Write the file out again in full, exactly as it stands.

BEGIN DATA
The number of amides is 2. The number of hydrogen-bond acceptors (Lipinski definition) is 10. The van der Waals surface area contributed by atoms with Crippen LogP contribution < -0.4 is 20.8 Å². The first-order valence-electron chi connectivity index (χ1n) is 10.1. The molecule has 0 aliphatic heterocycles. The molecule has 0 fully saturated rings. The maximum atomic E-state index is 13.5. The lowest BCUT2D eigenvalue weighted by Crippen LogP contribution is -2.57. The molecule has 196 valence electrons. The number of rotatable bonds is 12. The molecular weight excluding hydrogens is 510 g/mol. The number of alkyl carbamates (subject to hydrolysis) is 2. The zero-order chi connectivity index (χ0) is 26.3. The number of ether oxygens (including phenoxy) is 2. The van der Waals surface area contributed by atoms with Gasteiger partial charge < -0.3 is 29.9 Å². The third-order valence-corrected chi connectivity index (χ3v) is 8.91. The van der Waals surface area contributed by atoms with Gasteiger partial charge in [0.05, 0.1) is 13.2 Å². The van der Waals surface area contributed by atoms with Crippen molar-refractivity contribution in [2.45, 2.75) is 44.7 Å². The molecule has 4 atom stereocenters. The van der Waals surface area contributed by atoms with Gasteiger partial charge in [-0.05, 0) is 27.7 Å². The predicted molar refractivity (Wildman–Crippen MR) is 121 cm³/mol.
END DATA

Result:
The number of amides is 2. The number of hydrogen-bond acceptors (Lipinski definition) is 10. The van der Waals surface area contributed by atoms with Crippen LogP contribution < -0.4 is 20.8 Å². The first-order valence-electron chi connectivity index (χ1n) is 10.1. The molecule has 0 aliphatic heterocycles. The molecule has 0 fully saturated rings. The maximum atomic E-state index is 13.5. The lowest BCUT2D eigenvalue weighted by Crippen LogP contribution is -2.57. The molecule has 196 valence electrons. The number of rotatable bonds is 12. The molecular weight excluding hydrogens is 510 g/mol. The number of alkyl carbamates (subject to hydrolysis) is 2. The zero-order chi connectivity index (χ0) is 26.3. The number of ether oxygens (including phenoxy) is 2. The van der Waals surface area contributed by atoms with Gasteiger partial charge < -0.3 is 29.9 Å². The third-order valence-corrected chi connectivity index (χ3v) is 8.91. The van der Waals surface area contributed by atoms with Gasteiger partial charge in [0.05, 0.1) is 13.2 Å². The van der Waals surface area contributed by atoms with Crippen molar-refractivity contribution in [2.45, 2.75) is 44.7 Å². The molecule has 4 atom stereocenters. The van der Waals surface area contributed by atoms with Gasteiger partial charge in [-0.05, 0) is 27.7 Å². The predicted molar refractivity (Wildman–Crippen MR) is 121 cm³/mol.